Grandiose Supermarkets - CEO James Scott
Rather than think of green initiatives eating into profits, not doing enough will 'eat away the entire business', says James Scott. Image Credit: Supplied

Dubai: Paying 25 fils for single-use plastic bags is the most obvious do-good deed at retail outlets in the UAE. But for the vast majority of retailers, that switch came because the UAE authorities mandated that they do.

That’s not the case for James Scott and Grandiose Supermarkets, which implemented the no-plastic bag policy in 2017. And it didn’t end there, because the retailer has stitched together a series of sustainability-focused processes and expects its customers to get on the same journey.

So, what does that mean? Making shopping carts out of recycled plastic netted from the oceans. Using lighting systems at the stores that reduce energy consumption and the carbon footprint. And there’s more coming.

Scott, who’s the CEO of Grandiose Supermarkets (part of Ghassan Aboud Group), says that going green helps on many fronts, including win customers. And that the chain will keep on doing so, whatever the cost might be.

Given the extreme low margin high volume nature of supermarket operations, aren’t there limits to what can be attempted on sustainability?

While the strategy of low margin high value continues to dictate the functioning of a supermarket, price is not the only purchase criterion and margins are not the only success markers. More than ever, the UAE public is becoming increasingly conscious of the environment.

A stunning percentage – 31 per cent each - of Gen Z and millennials are willing to pay a premium for brands that demonstrate sustainable behavior. The MENA public is more cognizant of their individual carbon footprint. This naturally lays an important ecological framework within which retailers should operate to stay ahead of the evolving times.

As per research commissioned by Mastercard, nearly three quarters of adults in the UAE expect businesses to be environmentally-friendly. These expectations are not ones to be dismissed since over a quarter would even go to the extent of switching or possibly boycotting businesses that exhibit no promise to ecologize business operations.

Whilst from the outset it may seem that sustainability can eat into profits, its absence can potentially eat away the entire business.

Supermarket operators have already made the switch to removing single use plastic covers for charging 25 fils. Won’t that constitute a sizable cost to operations?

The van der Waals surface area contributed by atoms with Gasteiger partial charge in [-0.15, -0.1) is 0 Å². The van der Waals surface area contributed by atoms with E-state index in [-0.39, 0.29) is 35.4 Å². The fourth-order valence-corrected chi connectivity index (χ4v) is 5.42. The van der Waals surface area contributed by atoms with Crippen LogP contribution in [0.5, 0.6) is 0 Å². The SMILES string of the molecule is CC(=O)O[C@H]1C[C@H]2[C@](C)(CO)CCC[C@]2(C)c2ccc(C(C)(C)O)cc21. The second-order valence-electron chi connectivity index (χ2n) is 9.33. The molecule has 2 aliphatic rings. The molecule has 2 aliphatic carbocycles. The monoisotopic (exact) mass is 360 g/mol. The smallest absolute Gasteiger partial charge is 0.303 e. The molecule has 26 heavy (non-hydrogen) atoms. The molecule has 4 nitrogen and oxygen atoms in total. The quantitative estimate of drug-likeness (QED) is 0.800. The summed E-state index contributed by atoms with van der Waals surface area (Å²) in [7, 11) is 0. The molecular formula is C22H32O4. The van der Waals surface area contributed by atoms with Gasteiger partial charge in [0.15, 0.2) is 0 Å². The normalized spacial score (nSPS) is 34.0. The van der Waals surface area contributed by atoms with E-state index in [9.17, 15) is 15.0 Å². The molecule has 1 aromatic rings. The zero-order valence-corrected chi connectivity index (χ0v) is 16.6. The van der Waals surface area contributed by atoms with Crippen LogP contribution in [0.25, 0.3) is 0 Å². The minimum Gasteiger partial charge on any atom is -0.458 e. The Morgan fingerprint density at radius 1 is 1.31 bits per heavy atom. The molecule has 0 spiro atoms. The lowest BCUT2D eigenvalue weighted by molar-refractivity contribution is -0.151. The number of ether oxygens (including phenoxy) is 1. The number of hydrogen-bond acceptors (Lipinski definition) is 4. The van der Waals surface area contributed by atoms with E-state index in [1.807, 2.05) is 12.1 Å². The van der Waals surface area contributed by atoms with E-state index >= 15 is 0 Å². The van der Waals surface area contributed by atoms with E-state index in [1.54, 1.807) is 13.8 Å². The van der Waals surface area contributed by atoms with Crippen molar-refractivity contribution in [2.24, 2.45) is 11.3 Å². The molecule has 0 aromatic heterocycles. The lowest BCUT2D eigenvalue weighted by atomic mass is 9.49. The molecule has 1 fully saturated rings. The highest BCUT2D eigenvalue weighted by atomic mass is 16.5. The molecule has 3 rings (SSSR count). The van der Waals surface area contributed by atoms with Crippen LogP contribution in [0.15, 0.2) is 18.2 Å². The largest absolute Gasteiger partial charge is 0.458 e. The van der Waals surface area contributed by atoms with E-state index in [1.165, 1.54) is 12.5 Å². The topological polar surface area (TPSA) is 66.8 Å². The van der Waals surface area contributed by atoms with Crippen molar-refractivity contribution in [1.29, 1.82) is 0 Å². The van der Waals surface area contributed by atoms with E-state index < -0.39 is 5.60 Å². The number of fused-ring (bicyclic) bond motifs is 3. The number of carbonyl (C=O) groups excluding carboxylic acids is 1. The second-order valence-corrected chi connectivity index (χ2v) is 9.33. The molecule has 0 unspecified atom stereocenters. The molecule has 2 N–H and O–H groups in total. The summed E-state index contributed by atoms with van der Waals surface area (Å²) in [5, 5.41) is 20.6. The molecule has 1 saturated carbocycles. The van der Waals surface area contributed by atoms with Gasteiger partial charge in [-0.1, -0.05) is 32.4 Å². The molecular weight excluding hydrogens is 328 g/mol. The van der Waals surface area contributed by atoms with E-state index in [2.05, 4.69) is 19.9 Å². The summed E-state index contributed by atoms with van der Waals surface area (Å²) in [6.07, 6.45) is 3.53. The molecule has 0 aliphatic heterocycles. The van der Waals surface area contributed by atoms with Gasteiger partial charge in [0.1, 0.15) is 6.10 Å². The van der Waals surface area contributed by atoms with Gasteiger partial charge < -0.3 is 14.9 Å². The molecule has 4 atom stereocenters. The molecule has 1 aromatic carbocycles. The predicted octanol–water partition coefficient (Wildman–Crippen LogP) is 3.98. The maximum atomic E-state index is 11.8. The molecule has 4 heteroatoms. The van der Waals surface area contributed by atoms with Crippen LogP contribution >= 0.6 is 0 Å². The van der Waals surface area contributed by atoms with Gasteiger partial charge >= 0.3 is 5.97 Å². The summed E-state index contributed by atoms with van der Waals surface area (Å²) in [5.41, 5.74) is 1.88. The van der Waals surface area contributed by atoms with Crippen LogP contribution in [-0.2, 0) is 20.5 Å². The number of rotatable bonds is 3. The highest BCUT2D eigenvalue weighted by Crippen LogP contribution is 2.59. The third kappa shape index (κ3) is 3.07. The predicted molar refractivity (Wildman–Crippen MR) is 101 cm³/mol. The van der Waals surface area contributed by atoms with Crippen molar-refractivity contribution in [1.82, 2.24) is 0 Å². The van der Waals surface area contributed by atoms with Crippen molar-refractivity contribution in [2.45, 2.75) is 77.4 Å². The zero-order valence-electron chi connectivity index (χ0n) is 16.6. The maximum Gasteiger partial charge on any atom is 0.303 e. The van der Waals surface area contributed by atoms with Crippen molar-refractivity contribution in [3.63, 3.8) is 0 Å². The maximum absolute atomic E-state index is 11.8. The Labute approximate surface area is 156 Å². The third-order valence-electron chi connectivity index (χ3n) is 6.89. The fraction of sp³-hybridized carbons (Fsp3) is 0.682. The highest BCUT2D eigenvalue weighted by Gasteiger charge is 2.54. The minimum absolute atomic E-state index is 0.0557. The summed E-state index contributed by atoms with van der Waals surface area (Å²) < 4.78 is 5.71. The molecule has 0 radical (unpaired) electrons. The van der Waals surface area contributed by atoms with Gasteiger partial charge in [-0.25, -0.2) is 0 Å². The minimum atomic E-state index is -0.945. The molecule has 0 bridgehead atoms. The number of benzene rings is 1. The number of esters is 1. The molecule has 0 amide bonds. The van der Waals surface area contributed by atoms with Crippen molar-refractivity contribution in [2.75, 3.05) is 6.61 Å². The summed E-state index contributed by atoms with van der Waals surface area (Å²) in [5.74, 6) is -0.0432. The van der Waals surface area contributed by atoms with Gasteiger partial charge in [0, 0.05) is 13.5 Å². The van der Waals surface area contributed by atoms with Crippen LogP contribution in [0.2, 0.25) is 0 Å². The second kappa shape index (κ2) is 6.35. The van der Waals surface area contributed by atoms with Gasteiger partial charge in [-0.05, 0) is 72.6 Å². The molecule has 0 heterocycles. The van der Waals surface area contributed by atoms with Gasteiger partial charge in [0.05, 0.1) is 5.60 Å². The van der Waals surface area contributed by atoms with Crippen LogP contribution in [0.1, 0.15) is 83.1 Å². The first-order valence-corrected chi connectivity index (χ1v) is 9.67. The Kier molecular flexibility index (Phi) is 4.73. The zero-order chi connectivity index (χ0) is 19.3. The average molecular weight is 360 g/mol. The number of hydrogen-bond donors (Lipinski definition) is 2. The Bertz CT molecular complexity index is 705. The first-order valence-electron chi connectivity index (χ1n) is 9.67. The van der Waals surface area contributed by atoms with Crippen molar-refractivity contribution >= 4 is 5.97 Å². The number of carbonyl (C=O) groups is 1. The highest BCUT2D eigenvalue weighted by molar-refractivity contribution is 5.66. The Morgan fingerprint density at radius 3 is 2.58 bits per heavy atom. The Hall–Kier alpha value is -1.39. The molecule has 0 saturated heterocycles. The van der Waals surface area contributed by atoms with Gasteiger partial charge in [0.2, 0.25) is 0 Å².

As a grocery retailer that has not been using plastic bags at checkout since its inception back in 2017, the (new UAE) mandate did not have a radical effect on our operational cost. That said, championing sustainability does translate to a heavy financial outlay, which can be viewed as an expense or an investment, depending on the firm’s approach.

It was recently that the UAE authorities mandated shoppers paying 25 file for single-use plastic bags. According to James Scott, individually, retailers can do even more to leave the smallest carbon footprint.

Considering the widespread expansion plans that Grandiose has in store for the rest of the year, we’ve managed to absorb the cost or should we say, earned a long term asset of goodwill to achieve economic success through ecological measures.

Have your supermarket traffic numbers dropped in the aftermath of the 25 fil charge?

Since Grandiose Supermarket has always been plastic bags free, our customer base did not feel any difference since the implementation of the mandate. For customers at large, the problem area is not the charge of 25 fils but the initial block to remember to carry a reusable bag before a regular shopping run.

What are the other sustainability initiatives you’ve taken? Are these at select locations for now?

Grandiose advanced the momentum by utilizing recycled ocean plastic to manufacture a sustainable range of shopping trolleys. So far, we have saved more than 15 million plastic bags since the brand’s inception as well as over 100,000 marine animals.

Energy-saving lighting, efficient refrigeration, and streamlined operational logistics by sourcing and supporting locally grown products are some of the aspects of our business that we keep improving to further reduce the carbon footprint. This is just the beginning of Grandiose Supermarket’s sustainability plans.

What’s coming?

It was the region’s high energy requirement for cooling, comprising roughly 70 per cent of the nation’s electricity consumption, that inspired us to employ energy-efficient store fit-outs, refrigeration, and cold storage.

We then focused on the rising dependence on the region’s food imports prioritizing the procurement of locally grown products. Next is a move to address the nation’s rising fuel consumption. Grandiose will add energy-efficient bikes to our online delivery fleet to reduce emissions and transition from a van delivery fleet to a motorbikes delivery fleet.

How about new store locations?

Grandiose already has its presence in Dubai, Abu Dhabi, and Ras Al Khaimah, with plans to open 12 new stores this year and take our total to 30. As we plan to open 15-20 new stores every year in the short/medium term, we are focused on being the No. 1 neighbourhood supermarket with a clear focus on freshness and quality.

Any plans to enter omni-channel or tie up with a partner on Q-commerce?

Grandiose Supermarket already has its own ecommerce channels, and where we have been using only paper bags for online deliveries.